‘A choice every day to make things better’: Lynnwood High School graduates 277

Looking forward to the graduation party later tonight, they are beaming.

Golden rays from the setting sun showered 277 high schoolers from Lynnwood High School stepping into a new stage in life as they graduated during a Tuesday ceremony. Principal Jesse Goodsky began the event by reading the district’s land acknowledgement, followed by an address from Edmonds School Board Director Hawk Cramer.

Jesse Goodsky
Hawk Cramer

Cramer told Lynnwood High School’s Class of 2024 that while they may receive advice from well-meaning people in their lives, no one can live their lives better than they would. He acknowledged their growth and the fruits of that labor: making friendships, discovering passions and becoming leaders.

Lauren Reyes-Angeles

Salutorian Lauren Reyes-Angeles said she owed her successes to the support systems that kept her afloat in turbulent times and reminded her classmates to remember those who helped them as well. She advised her peers to set themselves up for the future.

Lynnwood High School’s orchestra, band and choir performed music for the event.

“Change is small steps and consistent effort,” Reyes said, before repeating her speech in Spanish.

Two valedictorians took to the stage after Reyes: Luke Francois and Connor Seuferling.

Luke Francois

Francois started by saying that while writing his speech, he had no idea what to talk about, since their common obstacles during COVID-19 pandemic isolation and their hacked Chromebooks had been discussed at length many times in the past. Instead, Francois said that each part of their schooling was designed to prepare them for what was next. This time, however, was different because their paths would now diverge and change.

Family and friends wave to the graduates.

“Adults always say that high school is the best time of our lives,” Francois said. “If the best time of my life is spent rolling out of bed, stressing about that test I have in third period and constantly checking my to-do list in Canvas to find out when my next assignment is due, I’m a little terrified for the future.” He added that ultimately, high school represented a small portion of their lives and urged the graduates to strive for bigger and better things.

Connor Seuferling

Seuferling was one of many speakers who spoke about the importance of bonds and the value of those who had supported him. He gave a shoutout to teachers, families and the wonderful peers who had made the last four years some of the best in his life. He encouraged the graduates to cherish the people around them and let “unplanned, spontaneous interactions” open new and exciting opportunities.

Justine Locke

Assistant Principal Justine Locke was chosen by students to be the faculty speaker at graduation. She passed on a few tidbits of wisdom from fellow teachers:

– When you face adversity, you must believe in your ability to handle it.

– Music will always be there for you.

– We have a choice every day to make things better or make them worse. Make them better.

Locke praised graduates for their unity and support of one another. As she watched them grow and interact with one another, Locke said she saw their admirable qualities as they treated each another with consideration and kindness.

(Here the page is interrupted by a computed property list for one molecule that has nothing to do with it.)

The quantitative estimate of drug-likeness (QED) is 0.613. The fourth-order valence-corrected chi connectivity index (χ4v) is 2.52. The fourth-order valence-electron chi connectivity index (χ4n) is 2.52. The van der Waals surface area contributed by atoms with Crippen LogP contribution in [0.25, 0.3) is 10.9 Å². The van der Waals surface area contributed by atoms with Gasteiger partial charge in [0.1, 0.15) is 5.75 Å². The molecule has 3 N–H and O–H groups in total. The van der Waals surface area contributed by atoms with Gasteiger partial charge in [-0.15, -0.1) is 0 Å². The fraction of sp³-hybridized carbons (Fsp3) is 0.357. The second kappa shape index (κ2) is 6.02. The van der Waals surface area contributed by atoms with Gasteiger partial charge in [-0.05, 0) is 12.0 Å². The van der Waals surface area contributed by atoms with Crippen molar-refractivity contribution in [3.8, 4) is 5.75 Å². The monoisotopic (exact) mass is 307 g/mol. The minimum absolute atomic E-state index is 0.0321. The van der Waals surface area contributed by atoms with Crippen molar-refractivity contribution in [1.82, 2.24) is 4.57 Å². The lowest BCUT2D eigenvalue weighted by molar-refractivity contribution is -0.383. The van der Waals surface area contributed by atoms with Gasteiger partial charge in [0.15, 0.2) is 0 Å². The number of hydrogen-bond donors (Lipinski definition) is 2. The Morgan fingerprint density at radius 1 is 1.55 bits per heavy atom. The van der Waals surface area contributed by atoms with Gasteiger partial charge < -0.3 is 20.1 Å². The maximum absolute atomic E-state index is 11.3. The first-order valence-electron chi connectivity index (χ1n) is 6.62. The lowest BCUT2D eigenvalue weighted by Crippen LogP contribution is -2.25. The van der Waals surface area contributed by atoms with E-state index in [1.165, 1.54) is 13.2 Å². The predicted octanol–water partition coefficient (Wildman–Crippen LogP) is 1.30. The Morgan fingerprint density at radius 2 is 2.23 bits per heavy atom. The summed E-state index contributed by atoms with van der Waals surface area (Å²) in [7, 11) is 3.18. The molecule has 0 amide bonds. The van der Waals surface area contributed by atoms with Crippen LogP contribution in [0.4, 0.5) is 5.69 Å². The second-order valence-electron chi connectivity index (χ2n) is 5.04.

Assistant Superintendent Victor Vergara (left) presents the Seal of Biliteracy for students who have mastered another language.

“You are the voice that shouts in the face of injustice… You will wonder if your actions matter. They do. You do,” Locke said. She then sang a verse from Cyndi Lauper’s Time After Time before Black Student Union (BSU) President Nathanial Temesgen took the stage.

Nathanial Temesgen

Temesgen said his choice to join BSU was one of the best decisions he ever made. Having never been involved in a larger community, he found a welcoming and accepting group that allowed him to connect deeply with others who could understand his shared experiences. He lauded the graduates for their accomplishments, like organizing a school-wide walkout in solidarity with Palestinian and Congolese communities. That experience led Temesgen to realize that time was students’ most precious resource and that they must seize the opportunity to make a difference.

“Never underestimate the power of collective action in affecting positive change,” Temesgen said.

Diploma acquired

Associated Student Body President Sara Hall and Class Advisor Paul Keen read the names of students receiving diplomas that afternoon.

Waving to the crowd.

A total of 277 graduates came to collect diplomas, to boisterous applause.

Finally, class officers Stella Leland, Cecelia Camacho and Sophia Moore came forth to deliver their own remarks, which mostly focused on thanks for their loved ones and those who believed in them– even when they did not believe in themselves.

Stella Leland

“I cannot thank my mom enough for the nights I came home at 2 a.m. from hanging out with friends and she was still waiting,” Leland said.

Cecelia Camacho

“Whatever you do, let it bring you peace,” said Camacho.

Sophia Moore

“Change is hard, but necessary,” said Moore, reflecting on new beginnings.

Graduates toss their caps.

Students flipped their tassels, tossed their hats into the air and — in one moment — became alumni. The Class of 2024 listened to one final rendition of the Lynnwood High School Fight Song before exiting the field and entering their new lives.

We did it, pal.
A grad who has outgrown his parents
A hug to remember
Flowers shower this graduate.

— Story and photos by Jasmine Contreras-Lewis

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